Using the internet to chat with friends or play games online has become just as normal for many children as getting up to go to school. With millions of children browsing the web the questions I suspect many parents will ask themselves are: What does my child do when they go online? Are they browsing web sites I should be concerned about?
The Internet is a tool that has the capacity to help art and creativity flourish and develop, yet we must be careful to utilise it properly, in order to avoid limiting it's scope for intuition and originality. Moreover, I believe that spoken word has an exciting role to play in the dissemination of information and formation of public discourse.
Want that feeling? Buy that feeling. Pay in monthly instalments for that feeling. Nowhere has this trend been more extreme than in the "click bait" articles now swarming social media. "What This Boy Has To Say About Family Is The Most Moving Thing You Will Watch Today [VIDEO]", essentially, "click here to feel moved".
I'm a member of divisive Facebook Group Women Who Eat On Tubes. I joined because I didn't like what I saw. If you've read enough on the subject, or need to alphabetise your dried herbs, you're excused.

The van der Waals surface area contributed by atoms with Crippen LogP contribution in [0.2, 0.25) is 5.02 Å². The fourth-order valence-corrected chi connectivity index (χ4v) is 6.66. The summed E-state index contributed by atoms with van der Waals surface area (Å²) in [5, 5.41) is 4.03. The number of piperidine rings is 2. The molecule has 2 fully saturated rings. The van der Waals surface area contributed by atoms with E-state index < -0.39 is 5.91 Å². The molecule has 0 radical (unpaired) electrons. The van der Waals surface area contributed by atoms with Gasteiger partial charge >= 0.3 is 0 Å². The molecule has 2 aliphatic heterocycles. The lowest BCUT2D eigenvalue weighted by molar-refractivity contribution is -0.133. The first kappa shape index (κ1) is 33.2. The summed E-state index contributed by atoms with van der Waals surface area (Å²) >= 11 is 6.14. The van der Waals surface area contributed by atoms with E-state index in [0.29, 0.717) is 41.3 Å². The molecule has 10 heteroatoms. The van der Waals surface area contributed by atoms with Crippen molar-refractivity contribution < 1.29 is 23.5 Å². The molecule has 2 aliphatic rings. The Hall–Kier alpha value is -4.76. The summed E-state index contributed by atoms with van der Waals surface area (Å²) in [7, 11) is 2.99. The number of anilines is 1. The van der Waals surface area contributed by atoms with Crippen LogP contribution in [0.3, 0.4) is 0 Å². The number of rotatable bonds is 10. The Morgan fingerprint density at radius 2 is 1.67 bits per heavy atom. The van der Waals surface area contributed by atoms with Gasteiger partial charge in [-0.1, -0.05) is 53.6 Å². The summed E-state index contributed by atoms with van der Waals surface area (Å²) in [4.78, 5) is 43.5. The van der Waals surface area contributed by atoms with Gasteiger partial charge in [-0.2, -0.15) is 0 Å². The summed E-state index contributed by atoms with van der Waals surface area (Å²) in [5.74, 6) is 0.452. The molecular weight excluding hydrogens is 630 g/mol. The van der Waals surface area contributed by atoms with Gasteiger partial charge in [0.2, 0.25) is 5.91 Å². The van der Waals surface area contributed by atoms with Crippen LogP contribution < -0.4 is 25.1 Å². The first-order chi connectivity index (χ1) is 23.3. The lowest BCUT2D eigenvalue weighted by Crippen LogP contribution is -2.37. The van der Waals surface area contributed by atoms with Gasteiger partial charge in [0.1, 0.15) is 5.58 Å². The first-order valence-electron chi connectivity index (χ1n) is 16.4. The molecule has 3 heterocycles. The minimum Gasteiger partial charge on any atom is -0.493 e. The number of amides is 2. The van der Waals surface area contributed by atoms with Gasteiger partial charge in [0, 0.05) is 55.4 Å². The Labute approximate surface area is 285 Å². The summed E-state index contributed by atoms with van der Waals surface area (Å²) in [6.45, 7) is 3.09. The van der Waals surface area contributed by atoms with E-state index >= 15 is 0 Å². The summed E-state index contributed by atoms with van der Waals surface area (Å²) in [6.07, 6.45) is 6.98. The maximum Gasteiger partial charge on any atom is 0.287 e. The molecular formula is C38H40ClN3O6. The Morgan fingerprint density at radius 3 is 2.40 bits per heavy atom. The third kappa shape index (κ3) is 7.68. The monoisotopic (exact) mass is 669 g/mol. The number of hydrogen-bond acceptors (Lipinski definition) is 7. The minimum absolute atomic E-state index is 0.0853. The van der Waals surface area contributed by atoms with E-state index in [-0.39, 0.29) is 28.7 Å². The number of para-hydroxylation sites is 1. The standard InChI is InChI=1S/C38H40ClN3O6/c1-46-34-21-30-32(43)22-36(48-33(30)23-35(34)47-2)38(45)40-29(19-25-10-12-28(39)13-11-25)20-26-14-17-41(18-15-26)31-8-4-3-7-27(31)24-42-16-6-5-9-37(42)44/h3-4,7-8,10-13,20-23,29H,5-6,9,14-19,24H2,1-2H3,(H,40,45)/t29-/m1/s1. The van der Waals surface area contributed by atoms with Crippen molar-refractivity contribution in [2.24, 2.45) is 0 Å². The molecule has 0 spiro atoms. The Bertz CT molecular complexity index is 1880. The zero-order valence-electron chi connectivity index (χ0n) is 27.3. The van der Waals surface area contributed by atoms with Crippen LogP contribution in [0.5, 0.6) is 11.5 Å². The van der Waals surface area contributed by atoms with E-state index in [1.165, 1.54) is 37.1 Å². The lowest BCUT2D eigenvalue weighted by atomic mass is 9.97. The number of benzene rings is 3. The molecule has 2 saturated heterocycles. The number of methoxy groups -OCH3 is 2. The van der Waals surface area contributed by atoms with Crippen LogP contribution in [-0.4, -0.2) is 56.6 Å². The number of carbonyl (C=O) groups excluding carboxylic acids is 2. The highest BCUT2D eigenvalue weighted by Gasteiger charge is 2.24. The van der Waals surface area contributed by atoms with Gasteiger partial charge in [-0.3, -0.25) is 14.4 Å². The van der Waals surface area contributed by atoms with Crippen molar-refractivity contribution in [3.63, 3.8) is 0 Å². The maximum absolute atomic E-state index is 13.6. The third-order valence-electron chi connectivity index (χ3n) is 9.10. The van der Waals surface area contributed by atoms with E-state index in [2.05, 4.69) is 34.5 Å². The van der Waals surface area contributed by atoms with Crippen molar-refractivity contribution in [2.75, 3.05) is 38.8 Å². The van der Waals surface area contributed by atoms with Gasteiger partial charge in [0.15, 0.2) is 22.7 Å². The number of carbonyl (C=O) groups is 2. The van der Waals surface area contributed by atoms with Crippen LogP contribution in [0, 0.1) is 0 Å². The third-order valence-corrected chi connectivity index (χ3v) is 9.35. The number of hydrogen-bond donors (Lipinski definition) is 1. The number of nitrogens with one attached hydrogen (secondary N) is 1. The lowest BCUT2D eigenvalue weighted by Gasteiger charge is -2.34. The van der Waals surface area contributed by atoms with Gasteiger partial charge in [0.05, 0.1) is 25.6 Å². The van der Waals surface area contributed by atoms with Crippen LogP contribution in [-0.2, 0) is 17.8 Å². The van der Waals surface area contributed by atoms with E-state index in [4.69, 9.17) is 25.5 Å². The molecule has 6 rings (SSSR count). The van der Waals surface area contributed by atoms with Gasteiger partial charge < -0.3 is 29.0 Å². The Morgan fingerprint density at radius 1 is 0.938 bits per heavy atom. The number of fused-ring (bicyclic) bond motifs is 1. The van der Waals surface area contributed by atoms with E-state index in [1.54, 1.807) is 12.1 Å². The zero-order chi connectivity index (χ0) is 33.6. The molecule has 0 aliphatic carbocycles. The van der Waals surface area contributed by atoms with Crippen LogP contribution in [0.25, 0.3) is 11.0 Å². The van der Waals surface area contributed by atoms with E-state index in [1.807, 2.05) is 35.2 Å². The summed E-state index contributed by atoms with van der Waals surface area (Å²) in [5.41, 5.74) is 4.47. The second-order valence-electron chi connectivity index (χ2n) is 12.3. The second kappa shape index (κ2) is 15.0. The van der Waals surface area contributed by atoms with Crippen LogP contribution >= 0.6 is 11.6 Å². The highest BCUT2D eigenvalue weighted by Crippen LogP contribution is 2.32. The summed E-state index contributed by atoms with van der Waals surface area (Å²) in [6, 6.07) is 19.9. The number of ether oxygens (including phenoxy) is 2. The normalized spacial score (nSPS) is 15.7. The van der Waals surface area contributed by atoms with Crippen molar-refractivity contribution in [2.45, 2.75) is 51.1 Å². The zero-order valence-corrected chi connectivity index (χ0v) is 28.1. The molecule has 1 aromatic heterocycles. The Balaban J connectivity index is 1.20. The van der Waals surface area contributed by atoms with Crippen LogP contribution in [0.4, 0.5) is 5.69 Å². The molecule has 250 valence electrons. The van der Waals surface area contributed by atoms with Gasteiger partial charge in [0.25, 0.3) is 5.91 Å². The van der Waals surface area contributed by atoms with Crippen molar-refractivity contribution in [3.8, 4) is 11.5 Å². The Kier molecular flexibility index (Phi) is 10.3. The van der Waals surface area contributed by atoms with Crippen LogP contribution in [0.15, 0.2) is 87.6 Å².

Tor (short for The Onion Router) is software designed to allow someone to remain anonymous when accessing the Internet. It has been around for some time, but for many years was used mainly by experts and enthusiasts. However, Edward Snowden's revelations have resulted in a surge of interest in Tor as more people seek online anonymity.
As we celebrate 25 years of the World Wide Web, the Web for Everyone coalition wants to give thousands of people the power to learn new digital skills. The aim of the partnership is to address 'internet inequality' by encouraging people from all walks of life, young and old, to not only use the Web but create it.